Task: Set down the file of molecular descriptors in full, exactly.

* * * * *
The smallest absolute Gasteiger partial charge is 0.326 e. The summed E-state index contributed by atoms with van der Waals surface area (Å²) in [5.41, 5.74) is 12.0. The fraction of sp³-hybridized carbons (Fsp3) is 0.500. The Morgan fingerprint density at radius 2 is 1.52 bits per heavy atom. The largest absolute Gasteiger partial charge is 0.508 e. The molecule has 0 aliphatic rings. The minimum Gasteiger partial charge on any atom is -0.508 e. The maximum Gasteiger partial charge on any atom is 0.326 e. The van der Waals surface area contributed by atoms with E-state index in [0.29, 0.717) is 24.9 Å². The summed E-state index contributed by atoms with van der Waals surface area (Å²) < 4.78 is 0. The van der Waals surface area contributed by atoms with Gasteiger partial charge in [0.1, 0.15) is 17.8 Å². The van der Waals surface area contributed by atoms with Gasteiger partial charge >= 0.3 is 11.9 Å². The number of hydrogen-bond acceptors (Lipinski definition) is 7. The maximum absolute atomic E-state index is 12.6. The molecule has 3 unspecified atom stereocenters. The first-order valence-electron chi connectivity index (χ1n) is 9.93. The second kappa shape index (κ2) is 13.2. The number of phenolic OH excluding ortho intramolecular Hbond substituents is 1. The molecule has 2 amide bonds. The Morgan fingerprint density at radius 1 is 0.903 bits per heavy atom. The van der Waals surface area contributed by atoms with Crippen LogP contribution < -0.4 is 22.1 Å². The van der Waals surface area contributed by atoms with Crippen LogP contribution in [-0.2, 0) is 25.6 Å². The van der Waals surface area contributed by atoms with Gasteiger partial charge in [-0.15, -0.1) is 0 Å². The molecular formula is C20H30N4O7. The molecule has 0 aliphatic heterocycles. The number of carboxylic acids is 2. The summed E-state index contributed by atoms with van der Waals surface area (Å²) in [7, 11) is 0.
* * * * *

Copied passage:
The smallest absolute Gasteiger partial charge is 0.326 e. The summed E-state index contributed by atoms with van der Waals surface area (Å²) in [5.41, 5.74) is 12.0. The fraction of sp³-hybridized carbons (Fsp3) is 0.500. The Morgan fingerprint density at radius 2 is 1.52 bits per heavy atom. The largest absolute Gasteiger partial charge is 0.508 e. The molecule has 0 aliphatic rings. The minimum Gasteiger partial charge on any atom is -0.508 e. The maximum Gasteiger partial charge on any atom is 0.326 e. The van der Waals surface area contributed by atoms with E-state index in [0.29, 0.717) is 24.9 Å². The summed E-state index contributed by atoms with van der Waals surface area (Å²) < 4.78 is 0. The van der Waals surface area contributed by atoms with Gasteiger partial charge in [0.1, 0.15) is 17.8 Å². The van der Waals surface area contributed by atoms with Gasteiger partial charge >= 0.3 is 11.9 Å². The number of hydrogen-bond acceptors (Lipinski definition) is 7. The maximum absolute atomic E-state index is 12.6. The molecule has 3 unspecified atom stereocenters. The first-order valence-electron chi connectivity index (χ1n) is 9.93. The second kappa shape index (κ2) is 13.2. The number of phenolic OH excluding ortho intramolecular Hbond substituents is 1. The molecule has 2 amide bonds. The Morgan fingerprint density at radius 1 is 0.903 bits per heavy atom. The van der Waals surface area contributed by atoms with Crippen LogP contribution < -0.4 is 22.1 Å². The van der Waals surface area contributed by atoms with Crippen LogP contribution in [-0.2, 0) is 25.6 Å². The van der Waals surface area contributed by atoms with Gasteiger partial charge in [-0.15, -0.1) is 0 Å². The molecular formula is C20H30N4O7. The molecule has 0 aliphatic heterocycles. The number of carboxylic acids is 2. The summed E-state index contributed by atoms with van der Waals surface area (Å²) in [7, 11) is 0.